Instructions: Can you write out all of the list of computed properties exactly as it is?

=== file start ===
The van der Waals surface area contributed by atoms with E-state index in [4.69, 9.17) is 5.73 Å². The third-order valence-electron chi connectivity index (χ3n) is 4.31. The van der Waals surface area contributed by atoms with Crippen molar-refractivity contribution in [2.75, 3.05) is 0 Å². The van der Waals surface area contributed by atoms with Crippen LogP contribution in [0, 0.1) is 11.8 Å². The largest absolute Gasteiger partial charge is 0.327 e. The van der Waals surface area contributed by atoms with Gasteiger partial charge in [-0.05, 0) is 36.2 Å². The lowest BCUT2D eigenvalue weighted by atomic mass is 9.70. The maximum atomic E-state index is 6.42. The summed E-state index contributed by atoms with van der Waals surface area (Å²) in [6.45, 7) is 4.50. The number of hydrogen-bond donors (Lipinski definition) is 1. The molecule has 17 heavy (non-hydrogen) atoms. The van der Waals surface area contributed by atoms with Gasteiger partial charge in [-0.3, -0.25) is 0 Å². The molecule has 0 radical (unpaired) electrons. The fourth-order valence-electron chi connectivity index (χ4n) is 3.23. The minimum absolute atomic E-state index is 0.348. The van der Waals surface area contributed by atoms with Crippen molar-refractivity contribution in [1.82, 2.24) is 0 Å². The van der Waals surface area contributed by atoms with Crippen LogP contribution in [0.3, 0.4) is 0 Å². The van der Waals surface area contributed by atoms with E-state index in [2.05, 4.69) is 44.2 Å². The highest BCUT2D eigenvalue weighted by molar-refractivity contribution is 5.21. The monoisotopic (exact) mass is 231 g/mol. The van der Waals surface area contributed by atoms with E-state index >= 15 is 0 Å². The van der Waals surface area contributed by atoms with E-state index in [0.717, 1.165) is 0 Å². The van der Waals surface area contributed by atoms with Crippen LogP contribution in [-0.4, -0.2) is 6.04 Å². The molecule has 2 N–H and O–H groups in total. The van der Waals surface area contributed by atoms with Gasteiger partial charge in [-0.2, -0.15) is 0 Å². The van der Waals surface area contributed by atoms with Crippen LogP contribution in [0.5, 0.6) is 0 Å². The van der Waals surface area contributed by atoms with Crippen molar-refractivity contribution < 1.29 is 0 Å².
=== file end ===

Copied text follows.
The van der Waals surface area contributed by atoms with E-state index in [4.69, 9.17) is 5.73 Å². The third-order valence-electron chi connectivity index (χ3n) is 4.31. The van der Waals surface area contributed by atoms with Crippen molar-refractivity contribution in [2.75, 3.05) is 0 Å². The van der Waals surface area contributed by atoms with Crippen LogP contribution in [0, 0.1) is 11.8 Å². The largest absolute Gasteiger partial charge is 0.327 e. The van der Waals surface area contributed by atoms with Gasteiger partial charge in [-0.05, 0) is 36.2 Å². The lowest BCUT2D eigenvalue weighted by atomic mass is 9.70. The maximum atomic E-state index is 6.42. The summed E-state index contributed by atoms with van der Waals surface area (Å²) in [6.45, 7) is 4.50. The number of hydrogen-bond donors (Lipinski definition) is 1. The molecule has 17 heavy (non-hydrogen) atoms. The van der Waals surface area contributed by atoms with Gasteiger partial charge in [-0.3, -0.25) is 0 Å². The molecule has 0 radical (unpaired) electrons. The fourth-order valence-electron chi connectivity index (χ4n) is 3.23. The minimum absolute atomic E-state index is 0.348. The van der Waals surface area contributed by atoms with Crippen molar-refractivity contribution in [1.82, 2.24) is 0 Å². The van der Waals surface area contributed by atoms with Crippen LogP contribution in [0.3, 0.4) is 0 Å². The van der Waals surface area contributed by atoms with E-state index in [2.05, 4.69) is 44.2 Å². The highest BCUT2D eigenvalue weighted by molar-refractivity contribution is 5.21. The monoisotopic (exact) mass is 231 g/mol. The van der Waals surface area contributed by atoms with E-state index >= 15 is 0 Å². The van der Waals surface area contributed by atoms with E-state index in [0.717, 1.165) is 0 Å². The van der Waals surface area contributed by atoms with Crippen LogP contribution in [-0.4, -0.2) is 6.04 Å². The molecule has 2 N–H and O–H groups in total. The van der Waals surface area contributed by atoms with Gasteiger partial charge in [-0.2, -0.15) is 0 Å². The van der Waals surface area contributed by atoms with Crippen LogP contribution in [0.5, 0.6) is 0 Å². The van der Waals surface area contributed by atoms with Crippen molar-refractivity contribution < 1.29 is 0 Å².